Belfast Telegraph

Journalism finds its mobile mojo for the modern world

Future at hand: the smartphone
Future at hand: the smartphone

By Paul Connolly

Smartphones are conquering the world, if that's not stating the obvious, but did you know they're also transforming journalism, film-making and photography?

Today in Dublin a unique conference ( #mojocon  ) is exploring the space where the smartphone meets these three disciplines. Technology being the great leveller that it is, barriers are being eroded - stormed, perhaps - across this section of the media.

So much so that the techniques of film-making are being adopted in journalism, and even some journalism is crossing the barrier in film-making. The same goes for the relationship with photography.

The conference, organised by RTE's far-sighted chief innovator Glen Mulcahy, is called Mojo Con Ireland @mojoconirl. I'll be there. The Mojo bit comes from the moniker given to the new practice of 'mobile journalism' - the use of smartphones, tablets and other devices to produce multimedia reports.

A little movement is beginning to crystallise around the concept in an exciting way. I suspect it's starting to reach a kind of modest critical mass.

The rise mirrors the explosion in consumption of video on mobile devices. A little bit of Mojo history was made on earlier this month when the BBC's Newsnight broadcast its first report shot entirely on iPhone. This was a report by Technology Correspondent David Grossman about privacy in the internet age.

(Incidentally, Grossman's piece included an interview with Phil Zimmerman, inventor of encryption programme PGP (Pretty Good Privacy), a military-grade encryption programme so difficult to crack it led to a failed US government to prosecute him for illegally exporting a weapon. They lost that authoritarian manoeuvre in the courts, although whether the CIA has since been able to crack PGP is unknown.)

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RTE and some other broadcasters have been using smartphone filming for some time. But the Newsnight piece is significant because the BBC nationally had appeared to operate some sort of prohibition on smartphone reports (even though grainy webcam interviews have long been permitted on News 24).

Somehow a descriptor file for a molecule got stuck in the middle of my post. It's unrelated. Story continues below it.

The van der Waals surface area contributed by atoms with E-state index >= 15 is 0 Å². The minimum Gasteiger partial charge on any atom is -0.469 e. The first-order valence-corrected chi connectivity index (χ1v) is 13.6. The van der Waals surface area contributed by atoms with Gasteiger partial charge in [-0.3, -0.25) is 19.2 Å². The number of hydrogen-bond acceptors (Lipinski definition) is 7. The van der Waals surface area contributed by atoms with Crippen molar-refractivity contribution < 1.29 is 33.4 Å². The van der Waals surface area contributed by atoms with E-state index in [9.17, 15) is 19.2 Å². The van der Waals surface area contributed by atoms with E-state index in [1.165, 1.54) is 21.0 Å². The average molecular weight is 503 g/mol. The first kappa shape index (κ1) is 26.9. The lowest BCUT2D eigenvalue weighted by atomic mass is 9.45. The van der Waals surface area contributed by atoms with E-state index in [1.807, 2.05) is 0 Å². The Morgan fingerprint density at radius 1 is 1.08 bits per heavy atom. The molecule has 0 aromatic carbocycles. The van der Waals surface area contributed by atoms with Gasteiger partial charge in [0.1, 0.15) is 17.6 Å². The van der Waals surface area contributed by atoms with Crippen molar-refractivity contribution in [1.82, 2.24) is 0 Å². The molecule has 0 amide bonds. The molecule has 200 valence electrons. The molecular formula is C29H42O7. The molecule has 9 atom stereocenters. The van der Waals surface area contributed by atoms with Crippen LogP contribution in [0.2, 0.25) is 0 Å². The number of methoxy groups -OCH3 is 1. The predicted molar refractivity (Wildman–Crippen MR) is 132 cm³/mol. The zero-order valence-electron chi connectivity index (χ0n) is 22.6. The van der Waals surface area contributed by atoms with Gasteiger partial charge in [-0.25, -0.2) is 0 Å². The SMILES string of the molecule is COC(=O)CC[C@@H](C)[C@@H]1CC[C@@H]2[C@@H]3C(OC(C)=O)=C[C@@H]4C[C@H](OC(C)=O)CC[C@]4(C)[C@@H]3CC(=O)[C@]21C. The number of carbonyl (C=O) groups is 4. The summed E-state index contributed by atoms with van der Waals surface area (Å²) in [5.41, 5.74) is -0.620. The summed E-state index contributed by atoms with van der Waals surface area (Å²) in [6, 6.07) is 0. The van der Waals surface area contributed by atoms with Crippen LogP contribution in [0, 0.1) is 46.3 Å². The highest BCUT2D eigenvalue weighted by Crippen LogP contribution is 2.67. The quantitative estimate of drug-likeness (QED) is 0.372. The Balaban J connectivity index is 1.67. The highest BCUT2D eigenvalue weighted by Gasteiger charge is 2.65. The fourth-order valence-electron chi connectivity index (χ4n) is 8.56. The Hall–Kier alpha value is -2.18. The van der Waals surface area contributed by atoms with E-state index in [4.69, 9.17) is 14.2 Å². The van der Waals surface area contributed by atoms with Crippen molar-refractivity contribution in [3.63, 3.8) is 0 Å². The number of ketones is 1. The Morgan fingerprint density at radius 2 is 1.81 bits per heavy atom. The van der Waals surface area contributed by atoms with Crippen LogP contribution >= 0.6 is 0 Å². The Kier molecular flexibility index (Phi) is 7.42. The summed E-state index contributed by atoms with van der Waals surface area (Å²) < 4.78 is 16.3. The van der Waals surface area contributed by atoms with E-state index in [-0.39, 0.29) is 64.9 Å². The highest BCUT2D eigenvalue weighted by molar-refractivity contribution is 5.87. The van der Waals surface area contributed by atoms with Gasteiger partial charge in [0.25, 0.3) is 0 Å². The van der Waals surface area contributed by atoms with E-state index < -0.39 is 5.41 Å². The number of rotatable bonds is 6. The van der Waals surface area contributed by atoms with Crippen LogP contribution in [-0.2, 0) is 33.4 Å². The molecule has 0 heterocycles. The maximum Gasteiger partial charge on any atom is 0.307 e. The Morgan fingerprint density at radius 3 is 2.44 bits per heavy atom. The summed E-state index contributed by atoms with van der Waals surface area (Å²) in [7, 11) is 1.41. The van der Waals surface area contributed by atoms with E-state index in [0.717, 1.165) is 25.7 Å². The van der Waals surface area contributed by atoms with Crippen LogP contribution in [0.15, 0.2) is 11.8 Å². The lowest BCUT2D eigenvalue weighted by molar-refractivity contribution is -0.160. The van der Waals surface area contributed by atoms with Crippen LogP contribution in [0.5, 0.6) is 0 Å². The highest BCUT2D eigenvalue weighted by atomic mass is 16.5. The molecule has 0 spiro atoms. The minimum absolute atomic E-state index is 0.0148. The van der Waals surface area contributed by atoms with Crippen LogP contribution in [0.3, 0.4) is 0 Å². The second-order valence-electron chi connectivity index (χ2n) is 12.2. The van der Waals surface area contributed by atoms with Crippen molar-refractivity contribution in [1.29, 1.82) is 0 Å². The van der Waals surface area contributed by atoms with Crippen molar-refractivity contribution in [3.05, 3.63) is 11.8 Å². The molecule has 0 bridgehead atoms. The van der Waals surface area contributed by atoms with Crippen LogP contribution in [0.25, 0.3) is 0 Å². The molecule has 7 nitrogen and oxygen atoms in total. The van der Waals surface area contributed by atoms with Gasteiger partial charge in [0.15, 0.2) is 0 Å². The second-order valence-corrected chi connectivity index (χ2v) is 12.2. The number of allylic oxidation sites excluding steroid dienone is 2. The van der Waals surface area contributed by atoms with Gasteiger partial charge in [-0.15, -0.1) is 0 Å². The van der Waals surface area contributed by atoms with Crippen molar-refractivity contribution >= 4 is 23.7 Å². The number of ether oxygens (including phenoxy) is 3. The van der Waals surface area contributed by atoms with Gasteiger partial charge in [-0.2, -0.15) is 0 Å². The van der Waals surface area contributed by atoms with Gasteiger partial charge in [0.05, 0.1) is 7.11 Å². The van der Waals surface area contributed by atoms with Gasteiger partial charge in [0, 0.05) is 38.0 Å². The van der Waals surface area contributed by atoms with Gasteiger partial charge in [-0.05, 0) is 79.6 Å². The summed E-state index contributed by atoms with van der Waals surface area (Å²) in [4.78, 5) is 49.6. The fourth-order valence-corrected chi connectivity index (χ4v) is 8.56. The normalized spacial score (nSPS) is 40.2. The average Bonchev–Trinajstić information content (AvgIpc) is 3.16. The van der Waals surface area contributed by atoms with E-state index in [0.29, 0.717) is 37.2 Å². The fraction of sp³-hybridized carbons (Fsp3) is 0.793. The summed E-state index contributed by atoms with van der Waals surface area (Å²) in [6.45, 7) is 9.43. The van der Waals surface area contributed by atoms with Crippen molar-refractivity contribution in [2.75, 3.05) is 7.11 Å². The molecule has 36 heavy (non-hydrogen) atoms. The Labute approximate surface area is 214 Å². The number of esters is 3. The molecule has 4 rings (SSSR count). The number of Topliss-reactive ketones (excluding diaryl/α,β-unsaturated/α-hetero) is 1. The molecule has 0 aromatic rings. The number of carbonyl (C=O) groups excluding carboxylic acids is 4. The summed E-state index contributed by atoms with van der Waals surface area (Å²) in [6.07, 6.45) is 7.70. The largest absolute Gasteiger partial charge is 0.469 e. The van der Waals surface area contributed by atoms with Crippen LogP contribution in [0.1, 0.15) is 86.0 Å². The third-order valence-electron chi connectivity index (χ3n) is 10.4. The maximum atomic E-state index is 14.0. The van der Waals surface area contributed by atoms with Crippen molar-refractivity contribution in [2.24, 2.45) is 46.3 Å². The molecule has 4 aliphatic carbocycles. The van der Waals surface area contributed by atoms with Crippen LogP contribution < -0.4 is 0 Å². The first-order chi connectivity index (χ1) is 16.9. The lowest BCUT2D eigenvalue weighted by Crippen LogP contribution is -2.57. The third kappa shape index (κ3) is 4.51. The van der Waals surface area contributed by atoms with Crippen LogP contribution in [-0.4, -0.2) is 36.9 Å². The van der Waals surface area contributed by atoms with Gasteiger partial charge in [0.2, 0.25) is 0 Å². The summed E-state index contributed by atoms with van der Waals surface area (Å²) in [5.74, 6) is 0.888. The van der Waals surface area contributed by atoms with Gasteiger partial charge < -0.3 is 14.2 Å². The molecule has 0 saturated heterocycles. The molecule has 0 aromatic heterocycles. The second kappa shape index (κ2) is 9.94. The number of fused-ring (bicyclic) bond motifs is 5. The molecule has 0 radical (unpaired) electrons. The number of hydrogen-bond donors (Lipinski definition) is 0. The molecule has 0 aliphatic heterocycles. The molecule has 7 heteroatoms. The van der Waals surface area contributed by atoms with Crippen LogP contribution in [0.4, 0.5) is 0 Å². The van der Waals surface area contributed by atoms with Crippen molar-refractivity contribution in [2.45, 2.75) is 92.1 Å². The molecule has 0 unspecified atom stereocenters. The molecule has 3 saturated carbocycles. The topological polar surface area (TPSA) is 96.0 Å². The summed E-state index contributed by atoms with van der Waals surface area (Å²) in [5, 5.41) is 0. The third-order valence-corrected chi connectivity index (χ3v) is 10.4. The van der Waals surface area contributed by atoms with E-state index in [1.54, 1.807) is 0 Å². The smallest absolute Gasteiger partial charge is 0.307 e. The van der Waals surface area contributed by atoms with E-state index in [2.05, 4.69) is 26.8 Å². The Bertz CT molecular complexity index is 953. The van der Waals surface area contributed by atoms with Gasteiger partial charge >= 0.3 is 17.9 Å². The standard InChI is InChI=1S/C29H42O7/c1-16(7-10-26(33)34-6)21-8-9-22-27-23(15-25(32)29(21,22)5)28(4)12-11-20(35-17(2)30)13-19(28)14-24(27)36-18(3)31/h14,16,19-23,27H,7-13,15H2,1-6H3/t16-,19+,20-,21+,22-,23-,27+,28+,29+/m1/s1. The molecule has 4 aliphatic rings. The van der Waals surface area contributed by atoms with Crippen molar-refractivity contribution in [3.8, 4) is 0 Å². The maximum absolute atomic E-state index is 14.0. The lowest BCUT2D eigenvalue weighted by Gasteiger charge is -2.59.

The Dublin conference is incredibly timely and welcome, pulling together several strands of journalism, photography, filmmaking plus associated hardware and software developments.

It's a gadget freak's heaven too, with lots of smartphone accessories, plus nifty apps and tools to improve recording and editing.

I am a mobile journalism practitioner myself; wearing another hat I head up a service providing the Belfast Telegraph's website with daily news and sport reports. Videos for the Telegraph website are filmed mostly on iPhone and tablet, but DSLR and occasionally bigger video cameras are used when required.

It's pretty amazing what can be achieved with an iPhone, a microphone and the right training. And the right light - smartphone sensors are still very small.

Our video journalists can make short video reports in an hour. We can - but don't always - edit and send on the device, although a proper local 4G service would transform uploading.

In some respects, the mojo concept is a bit of a misnomer, as it's really only journalism for the modern, connected world. But feeling part of some kind of a movement, however abstract or ill-defined, gives practitioners a kind of spiritual home.

At the end of the day, it's all about two elements: storytelling and sharing. In that respect, it's nothing new, because that's what reporting - and film-making and photojournalism - has always been about.

Belfast Telegraph


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